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by Françoise Sagan
Translated from the French by Douglas R. Hofstadter
Reviewed by Charlotte Simpson

That Mad Ache takes us to glamorous 1960s Paris, a world of money, parties and passions.

Lucile, a restless young woman, lives with her older, rich lover Charles. They enjoy a tranquil relationship, he responding to her frequent whims as one might indulge a child, requiring nothing from her beyond her companionship. While Charles may be happy with their sedate, near celibate existence, Lucile is prone to brief, ecstatic affairs that she conceals from Charles. One of these affairs starts at a party, when she meets and falls impetuously and passionately in love with Antoine. Antoine is a poor magazine editor who has been taken up by Diane, a wealthy society woman who secretly worries about her fading looks.

We follow Lucile and Antoine through four seasons from the spring when their love blossoms to the following winter when it begins to die. It's a study of the agonies and the ecstasies of love, from the heights of sexual pleasure to the depths of the pain and humiliation that people can inflict on each other.

They are quite difficult characters to like, both totally self-absorbed, and once the initial flurry of passion starts to fade the realities of their shared life in Antoine's tiny room begin to dawn. I have to admit that while I enjoyed reading their story, both Lucile and Antoine infuriated me so much that I wanted to shake them until their teeth rattled. They are heedless of the hurt they cause Charles and Diane with whom, I have to admit, my sympathies often lay. These two older characters are fascinating. While the focus of the story is on Lucile and Antoine, my thoughts kept coming back to Charles and Diane. I wanted to know why they loved these selfish people and kept coming back to them despite the hurt they caused.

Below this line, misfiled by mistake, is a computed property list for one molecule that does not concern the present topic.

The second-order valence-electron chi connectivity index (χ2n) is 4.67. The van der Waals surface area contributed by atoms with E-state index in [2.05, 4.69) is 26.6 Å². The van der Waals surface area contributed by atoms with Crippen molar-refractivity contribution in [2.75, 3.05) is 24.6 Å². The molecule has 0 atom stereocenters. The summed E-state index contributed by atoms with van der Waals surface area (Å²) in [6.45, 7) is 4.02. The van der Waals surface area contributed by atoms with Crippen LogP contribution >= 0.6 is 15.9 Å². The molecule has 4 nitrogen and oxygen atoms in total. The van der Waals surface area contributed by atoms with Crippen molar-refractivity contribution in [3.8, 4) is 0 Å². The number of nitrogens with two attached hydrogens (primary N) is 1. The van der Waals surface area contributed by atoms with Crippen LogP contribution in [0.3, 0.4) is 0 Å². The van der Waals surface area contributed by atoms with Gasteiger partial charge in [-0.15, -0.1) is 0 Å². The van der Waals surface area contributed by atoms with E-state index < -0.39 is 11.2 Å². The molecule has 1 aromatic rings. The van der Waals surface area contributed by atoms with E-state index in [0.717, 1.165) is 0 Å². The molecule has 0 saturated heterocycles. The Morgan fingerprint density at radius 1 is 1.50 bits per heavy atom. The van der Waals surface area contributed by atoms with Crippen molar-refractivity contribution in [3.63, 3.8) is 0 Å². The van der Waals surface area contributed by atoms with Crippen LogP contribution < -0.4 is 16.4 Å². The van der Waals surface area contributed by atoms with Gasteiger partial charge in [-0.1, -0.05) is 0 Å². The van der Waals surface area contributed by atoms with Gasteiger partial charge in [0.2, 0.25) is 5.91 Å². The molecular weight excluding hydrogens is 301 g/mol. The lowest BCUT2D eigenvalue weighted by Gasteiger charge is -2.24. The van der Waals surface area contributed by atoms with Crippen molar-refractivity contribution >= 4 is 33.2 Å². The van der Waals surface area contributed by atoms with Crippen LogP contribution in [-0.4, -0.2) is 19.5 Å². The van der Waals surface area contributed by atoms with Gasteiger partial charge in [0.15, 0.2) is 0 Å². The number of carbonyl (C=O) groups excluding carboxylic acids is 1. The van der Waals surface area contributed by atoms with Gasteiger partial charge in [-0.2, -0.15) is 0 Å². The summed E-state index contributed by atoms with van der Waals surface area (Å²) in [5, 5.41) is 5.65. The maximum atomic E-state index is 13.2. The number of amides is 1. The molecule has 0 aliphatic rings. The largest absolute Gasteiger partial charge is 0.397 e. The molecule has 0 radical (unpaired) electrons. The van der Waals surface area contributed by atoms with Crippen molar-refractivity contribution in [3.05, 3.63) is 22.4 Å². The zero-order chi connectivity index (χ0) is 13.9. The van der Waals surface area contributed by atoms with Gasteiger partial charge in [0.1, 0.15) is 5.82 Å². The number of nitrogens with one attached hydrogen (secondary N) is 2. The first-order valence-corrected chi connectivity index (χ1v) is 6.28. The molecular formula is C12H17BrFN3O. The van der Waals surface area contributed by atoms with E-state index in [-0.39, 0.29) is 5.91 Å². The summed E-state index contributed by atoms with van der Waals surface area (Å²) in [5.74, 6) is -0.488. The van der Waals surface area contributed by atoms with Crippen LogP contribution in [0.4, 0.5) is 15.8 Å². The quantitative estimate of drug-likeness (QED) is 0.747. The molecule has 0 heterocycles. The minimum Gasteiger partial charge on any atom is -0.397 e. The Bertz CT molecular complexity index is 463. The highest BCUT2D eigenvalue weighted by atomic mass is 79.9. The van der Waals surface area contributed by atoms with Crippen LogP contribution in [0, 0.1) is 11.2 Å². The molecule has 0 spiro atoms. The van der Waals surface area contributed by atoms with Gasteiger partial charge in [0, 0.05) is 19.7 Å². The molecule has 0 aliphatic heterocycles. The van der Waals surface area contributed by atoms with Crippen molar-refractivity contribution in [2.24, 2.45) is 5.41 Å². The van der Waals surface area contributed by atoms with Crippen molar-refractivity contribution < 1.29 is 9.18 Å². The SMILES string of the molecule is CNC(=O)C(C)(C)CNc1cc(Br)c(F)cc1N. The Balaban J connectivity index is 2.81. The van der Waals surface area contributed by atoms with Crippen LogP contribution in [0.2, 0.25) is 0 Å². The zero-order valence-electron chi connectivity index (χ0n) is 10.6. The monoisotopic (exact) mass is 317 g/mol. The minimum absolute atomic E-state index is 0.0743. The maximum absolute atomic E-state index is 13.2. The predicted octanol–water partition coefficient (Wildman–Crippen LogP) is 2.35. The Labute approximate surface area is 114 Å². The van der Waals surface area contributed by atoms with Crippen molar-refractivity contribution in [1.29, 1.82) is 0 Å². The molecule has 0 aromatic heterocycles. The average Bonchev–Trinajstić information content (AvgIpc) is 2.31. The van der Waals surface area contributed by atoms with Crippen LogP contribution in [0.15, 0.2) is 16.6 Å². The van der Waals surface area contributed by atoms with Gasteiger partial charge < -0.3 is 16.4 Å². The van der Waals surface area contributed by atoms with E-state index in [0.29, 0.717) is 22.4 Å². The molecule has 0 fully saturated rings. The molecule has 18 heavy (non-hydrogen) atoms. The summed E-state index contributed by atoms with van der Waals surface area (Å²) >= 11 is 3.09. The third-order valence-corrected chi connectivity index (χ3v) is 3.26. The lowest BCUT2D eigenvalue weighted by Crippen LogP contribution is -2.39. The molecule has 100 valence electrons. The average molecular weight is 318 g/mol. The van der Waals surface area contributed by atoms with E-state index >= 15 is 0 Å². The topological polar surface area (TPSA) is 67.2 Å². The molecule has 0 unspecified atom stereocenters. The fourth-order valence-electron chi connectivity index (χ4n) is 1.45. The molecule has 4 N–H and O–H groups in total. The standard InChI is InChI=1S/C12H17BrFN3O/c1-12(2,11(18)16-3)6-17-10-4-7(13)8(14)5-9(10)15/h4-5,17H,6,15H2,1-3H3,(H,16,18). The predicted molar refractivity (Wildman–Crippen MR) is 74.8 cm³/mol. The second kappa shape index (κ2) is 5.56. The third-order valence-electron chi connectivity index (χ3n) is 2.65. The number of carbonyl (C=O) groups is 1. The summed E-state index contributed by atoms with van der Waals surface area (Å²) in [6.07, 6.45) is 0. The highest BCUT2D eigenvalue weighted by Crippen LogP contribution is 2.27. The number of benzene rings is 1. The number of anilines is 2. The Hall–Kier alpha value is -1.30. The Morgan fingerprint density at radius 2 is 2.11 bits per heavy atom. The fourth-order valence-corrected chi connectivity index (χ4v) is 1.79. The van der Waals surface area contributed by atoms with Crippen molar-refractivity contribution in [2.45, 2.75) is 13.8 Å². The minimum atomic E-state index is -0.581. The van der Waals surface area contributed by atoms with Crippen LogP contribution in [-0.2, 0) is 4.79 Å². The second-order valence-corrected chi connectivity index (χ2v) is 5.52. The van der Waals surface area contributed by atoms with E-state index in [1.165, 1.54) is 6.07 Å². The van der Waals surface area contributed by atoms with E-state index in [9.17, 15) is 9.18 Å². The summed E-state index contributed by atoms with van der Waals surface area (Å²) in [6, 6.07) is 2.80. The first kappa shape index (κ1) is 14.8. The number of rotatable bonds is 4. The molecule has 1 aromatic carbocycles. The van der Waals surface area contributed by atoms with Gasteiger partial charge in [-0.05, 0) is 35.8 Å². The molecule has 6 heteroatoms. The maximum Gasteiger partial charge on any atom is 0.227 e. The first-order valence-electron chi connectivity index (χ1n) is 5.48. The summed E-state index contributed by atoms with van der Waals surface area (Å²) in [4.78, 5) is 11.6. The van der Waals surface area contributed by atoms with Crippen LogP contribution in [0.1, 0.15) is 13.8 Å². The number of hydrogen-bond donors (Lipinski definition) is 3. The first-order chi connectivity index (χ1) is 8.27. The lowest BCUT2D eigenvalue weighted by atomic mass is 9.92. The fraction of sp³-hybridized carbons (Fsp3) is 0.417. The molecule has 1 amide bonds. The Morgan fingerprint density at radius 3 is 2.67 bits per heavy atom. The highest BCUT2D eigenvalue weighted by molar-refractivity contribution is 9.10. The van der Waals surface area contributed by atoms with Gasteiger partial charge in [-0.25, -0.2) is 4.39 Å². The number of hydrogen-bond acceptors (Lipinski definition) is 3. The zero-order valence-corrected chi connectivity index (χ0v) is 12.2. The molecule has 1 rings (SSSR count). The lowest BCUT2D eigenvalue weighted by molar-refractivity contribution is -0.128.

While I don't want to uphold any literary stereotypes, The Mad Ache feels like a French novel—it's about passion, politics and bourgeoisie poverty. However the wry comments from the narrator remind me of eighteenth century English novels. Sagan obviously feels affection for her characters, but also uses a dry wit to highlight their flaws.